The euro zone requires credible reforms to avoid the “Grexit”

grece-possede-encore-chance-demeurerThe euro zone expects Greek reform proposals “credible” to avoid the worst-case scenario in the country that could drift out of the single currency, a prospect that scares some, two days after the resounding no in the referendum.

Before an extraordinary summit of the eurozone expected to 12: 30 pm (Eastern time), the finance ministers of the Eurozone met at noon in Brussels.

A first for the new Greek Minister Tsakalotos Euclid, replacing the flamboyant Yanis Varoufakis.

Coordinator of discussions between Athens and its creditors, Mr. Tsakalotos is more sober than its predecessor, but not necessarily more flexible.

Monday evening, he found that the Greeks “deserved better” after the no in the referendum, and that “they would not accept a non-viable solution. He entered without a word Tuesday on arrival at the meeting with his counterparts.

It is for the Greeks to “tell how they wish to act to avoid the worst,” Pierre Moscovici said on Tuesday, the European Commissioner for Economic Affairs.

But if the result is not satisfactory, an exit of Greece from the euro zone is “not excluded,” warned Valdis Dombrovskis, Vice President of the European Commission adopting a harsh tone face in Athens, edged with hawkish comments from Jean-Claude Juncker.

Before the European Parliament, the head of the EU executive found that it was “time to meet at the negotiating table.”

“I want us we gathered to find a solution,” he insisted, even though “this solution will not find today.” “My desire, my wish is to avoid a Grexit” (an out of the eurozone, Ed).

A “realistic possibility”

But a majority of countries no longer wants to help Greece, after two aid plans totaling 240 billion euros (335 billion dollars) and months of heated negotiations with the radical left government Alexis Tsipras, who took office earlier this year.

“A Grexit would not be a problem for Europe,” has held the Latvian Finance Minister Janis REIRS. “Extending these discussions would be harmful, we must take courageous decisions in one direction or the other,” said his side the Slovak Peter Kazimir.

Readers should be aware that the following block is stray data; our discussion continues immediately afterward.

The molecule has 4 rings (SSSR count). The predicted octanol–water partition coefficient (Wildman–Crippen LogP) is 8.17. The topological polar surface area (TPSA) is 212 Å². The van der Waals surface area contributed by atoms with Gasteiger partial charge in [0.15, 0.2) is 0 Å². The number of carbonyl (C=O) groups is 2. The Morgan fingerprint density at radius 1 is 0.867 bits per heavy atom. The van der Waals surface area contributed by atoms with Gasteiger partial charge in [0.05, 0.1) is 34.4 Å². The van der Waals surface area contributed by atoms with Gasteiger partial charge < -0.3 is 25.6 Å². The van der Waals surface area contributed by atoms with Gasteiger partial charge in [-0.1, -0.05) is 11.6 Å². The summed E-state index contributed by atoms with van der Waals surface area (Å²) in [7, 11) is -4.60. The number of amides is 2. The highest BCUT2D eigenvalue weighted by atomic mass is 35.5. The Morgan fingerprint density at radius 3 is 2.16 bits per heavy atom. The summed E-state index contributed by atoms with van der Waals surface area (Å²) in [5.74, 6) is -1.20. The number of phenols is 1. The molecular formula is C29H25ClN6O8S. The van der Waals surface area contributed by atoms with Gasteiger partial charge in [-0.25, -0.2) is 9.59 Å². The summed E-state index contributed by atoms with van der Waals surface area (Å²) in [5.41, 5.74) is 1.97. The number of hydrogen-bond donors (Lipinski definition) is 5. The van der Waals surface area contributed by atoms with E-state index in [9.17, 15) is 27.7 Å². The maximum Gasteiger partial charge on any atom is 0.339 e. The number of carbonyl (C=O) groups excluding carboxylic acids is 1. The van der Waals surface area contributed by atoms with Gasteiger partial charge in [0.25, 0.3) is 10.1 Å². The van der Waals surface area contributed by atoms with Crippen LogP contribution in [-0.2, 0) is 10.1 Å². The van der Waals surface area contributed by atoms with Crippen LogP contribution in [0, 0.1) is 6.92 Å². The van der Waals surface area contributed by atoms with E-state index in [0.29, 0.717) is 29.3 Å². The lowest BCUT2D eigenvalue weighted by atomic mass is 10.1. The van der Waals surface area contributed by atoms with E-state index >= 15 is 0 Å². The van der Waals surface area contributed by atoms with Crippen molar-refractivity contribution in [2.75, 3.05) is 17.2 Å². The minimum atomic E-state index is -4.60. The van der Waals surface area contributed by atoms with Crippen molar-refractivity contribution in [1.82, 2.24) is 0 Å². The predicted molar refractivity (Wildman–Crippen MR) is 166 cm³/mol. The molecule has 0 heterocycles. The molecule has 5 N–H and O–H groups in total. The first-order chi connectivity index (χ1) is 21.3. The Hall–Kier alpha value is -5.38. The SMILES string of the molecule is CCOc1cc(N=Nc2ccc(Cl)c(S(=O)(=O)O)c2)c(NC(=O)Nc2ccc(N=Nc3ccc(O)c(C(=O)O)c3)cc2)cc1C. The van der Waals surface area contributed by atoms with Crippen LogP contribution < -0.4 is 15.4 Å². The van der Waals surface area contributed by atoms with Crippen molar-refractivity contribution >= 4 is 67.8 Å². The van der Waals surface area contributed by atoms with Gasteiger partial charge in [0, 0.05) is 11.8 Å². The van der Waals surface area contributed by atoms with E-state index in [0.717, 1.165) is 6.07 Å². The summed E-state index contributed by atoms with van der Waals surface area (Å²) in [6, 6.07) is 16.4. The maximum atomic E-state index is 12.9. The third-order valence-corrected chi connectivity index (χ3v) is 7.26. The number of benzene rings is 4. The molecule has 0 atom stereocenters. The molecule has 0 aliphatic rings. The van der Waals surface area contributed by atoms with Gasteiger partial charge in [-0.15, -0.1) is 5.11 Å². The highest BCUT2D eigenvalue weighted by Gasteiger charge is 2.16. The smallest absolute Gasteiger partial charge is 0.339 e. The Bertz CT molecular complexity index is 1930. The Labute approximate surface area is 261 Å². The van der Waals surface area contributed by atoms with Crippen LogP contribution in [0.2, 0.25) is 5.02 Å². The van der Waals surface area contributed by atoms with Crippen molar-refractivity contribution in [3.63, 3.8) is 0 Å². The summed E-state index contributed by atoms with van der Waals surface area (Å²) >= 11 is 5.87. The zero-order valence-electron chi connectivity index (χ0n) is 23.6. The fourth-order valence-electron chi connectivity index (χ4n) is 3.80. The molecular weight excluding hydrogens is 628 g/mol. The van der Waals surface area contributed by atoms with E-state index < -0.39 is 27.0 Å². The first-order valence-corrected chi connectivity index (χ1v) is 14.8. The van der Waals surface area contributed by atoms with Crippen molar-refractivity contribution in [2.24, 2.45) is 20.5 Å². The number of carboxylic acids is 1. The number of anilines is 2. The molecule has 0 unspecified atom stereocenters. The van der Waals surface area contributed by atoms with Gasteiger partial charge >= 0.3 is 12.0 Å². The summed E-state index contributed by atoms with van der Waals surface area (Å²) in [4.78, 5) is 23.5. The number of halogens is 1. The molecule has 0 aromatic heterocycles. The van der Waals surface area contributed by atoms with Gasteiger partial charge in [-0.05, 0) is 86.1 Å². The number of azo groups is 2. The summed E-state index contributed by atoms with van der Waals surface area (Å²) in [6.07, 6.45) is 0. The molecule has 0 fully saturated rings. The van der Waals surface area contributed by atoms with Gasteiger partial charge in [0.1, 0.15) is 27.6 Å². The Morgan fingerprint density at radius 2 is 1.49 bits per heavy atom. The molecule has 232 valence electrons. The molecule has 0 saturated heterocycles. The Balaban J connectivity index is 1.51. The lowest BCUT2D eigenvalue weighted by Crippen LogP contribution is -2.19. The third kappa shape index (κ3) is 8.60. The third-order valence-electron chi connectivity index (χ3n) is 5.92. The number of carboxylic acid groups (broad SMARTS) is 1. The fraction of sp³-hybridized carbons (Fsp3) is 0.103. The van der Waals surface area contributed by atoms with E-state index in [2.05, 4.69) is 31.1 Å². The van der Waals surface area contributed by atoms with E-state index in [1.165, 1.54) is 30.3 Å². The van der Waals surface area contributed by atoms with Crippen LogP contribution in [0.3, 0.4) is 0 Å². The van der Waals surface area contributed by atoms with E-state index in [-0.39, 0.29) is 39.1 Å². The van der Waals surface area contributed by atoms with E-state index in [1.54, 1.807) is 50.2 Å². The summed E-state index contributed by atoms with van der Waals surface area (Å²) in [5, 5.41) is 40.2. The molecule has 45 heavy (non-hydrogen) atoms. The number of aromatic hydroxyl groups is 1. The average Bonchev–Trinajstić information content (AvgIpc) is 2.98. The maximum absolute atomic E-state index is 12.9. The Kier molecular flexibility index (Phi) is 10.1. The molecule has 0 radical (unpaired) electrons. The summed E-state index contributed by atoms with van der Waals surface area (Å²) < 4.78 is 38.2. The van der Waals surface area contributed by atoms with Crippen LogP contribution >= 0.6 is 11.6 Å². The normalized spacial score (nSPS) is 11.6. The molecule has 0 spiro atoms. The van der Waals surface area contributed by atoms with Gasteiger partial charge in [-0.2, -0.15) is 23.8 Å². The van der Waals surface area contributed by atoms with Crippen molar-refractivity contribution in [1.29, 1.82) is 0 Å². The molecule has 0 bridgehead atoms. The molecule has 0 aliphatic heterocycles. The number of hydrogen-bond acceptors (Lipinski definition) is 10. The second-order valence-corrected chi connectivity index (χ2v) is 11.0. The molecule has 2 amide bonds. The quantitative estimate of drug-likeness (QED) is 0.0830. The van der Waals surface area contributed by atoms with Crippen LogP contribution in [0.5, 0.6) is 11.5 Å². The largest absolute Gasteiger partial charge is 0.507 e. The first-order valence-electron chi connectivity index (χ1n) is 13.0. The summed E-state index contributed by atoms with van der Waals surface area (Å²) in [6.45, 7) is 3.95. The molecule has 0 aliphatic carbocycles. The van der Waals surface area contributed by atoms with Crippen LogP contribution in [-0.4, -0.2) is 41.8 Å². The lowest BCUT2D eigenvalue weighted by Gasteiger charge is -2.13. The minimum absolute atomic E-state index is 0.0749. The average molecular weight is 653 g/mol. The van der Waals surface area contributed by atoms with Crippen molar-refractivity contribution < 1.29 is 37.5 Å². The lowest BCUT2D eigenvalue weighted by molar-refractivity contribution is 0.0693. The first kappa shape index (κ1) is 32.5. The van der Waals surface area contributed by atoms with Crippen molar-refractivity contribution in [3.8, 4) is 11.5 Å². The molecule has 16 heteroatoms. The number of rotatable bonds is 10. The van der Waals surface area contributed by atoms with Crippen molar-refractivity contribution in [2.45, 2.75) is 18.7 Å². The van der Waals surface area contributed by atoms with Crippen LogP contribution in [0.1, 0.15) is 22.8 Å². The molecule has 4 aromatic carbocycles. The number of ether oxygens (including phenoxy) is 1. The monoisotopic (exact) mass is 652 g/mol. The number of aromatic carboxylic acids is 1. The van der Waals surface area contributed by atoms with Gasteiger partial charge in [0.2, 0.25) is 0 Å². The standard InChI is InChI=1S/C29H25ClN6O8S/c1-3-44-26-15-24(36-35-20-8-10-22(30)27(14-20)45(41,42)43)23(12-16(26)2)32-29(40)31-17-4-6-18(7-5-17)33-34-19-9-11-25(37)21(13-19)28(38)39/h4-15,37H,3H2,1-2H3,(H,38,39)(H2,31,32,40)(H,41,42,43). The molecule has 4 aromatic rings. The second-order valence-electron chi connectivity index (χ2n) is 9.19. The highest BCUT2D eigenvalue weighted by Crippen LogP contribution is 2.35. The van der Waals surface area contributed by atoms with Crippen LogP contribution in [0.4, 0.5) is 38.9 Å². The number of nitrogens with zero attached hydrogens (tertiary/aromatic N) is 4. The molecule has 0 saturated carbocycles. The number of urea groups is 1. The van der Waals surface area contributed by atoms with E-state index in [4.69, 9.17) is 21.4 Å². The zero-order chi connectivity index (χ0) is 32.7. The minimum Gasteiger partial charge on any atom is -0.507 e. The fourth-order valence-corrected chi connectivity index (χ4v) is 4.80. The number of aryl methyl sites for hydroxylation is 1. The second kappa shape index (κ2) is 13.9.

Less categorical, Maltese Minister Edward Scicluna believes that Grexit is a “realistic possibility” but we must not shake as a “stick”.

The camp hard against Greece has strengthened and has, in addition to Germany, the countries of the east, as well as those that have been hardest hit by the debt crisis, such as Portugal.

Faced with this coalition, France, Spain, Italy or Luxembourg want to be more accommodating and trying to hear a different story.

“An exit from the euro zone is not on the table,” said the Spanish Minister Luis De Guindos, who is running for the presidency of the Eurogroup while his Luxembourg counterpart Pierre Gramegna said he was open to a restructuring of the colossal Greek debt.

France is on the line and “will do everything to ensure that Greece remains in the euro area as this is its place at the heart of European integration,” said Tuesday morning the Prime Minister Manuel Valls.

On Monday evening, President Francois Hollande had received German Chancellor Angela Merkel at the Elysee. They had agreed to require Mr. Tsipras “proposals quite accurate” and “serious” to possibly negotiate a new aid plan, as requested by Athens last week.

This plan would cover the needs of the country, about 30 billion euros (42 billion dollars), while restructuring its debt, that Berlin refuses at all costs.

In Athens, banks remain closed until at least Wednesday and capital controls imposed on citizens will continue.

Monday night, the European Central Bank, the last institution that keeps alive the Greek economy through financial drop by drop to Greek banks, continued its work.

But it has also tightened the conditions of these emergency loans, baptized ELA, which puts additional pressure on Greek banks already dry.

Chests of Athens are empty, or nearly so, and the country has to face in the coming days at various repayments, some to private creditors, but especially several billion euros to the ECB on 20 July.

If Athens does not pay or do not find an agreement, the ECB could let go of the Greek banks, propelling the country on track for an exit from the euro zone, a completely new scenario.

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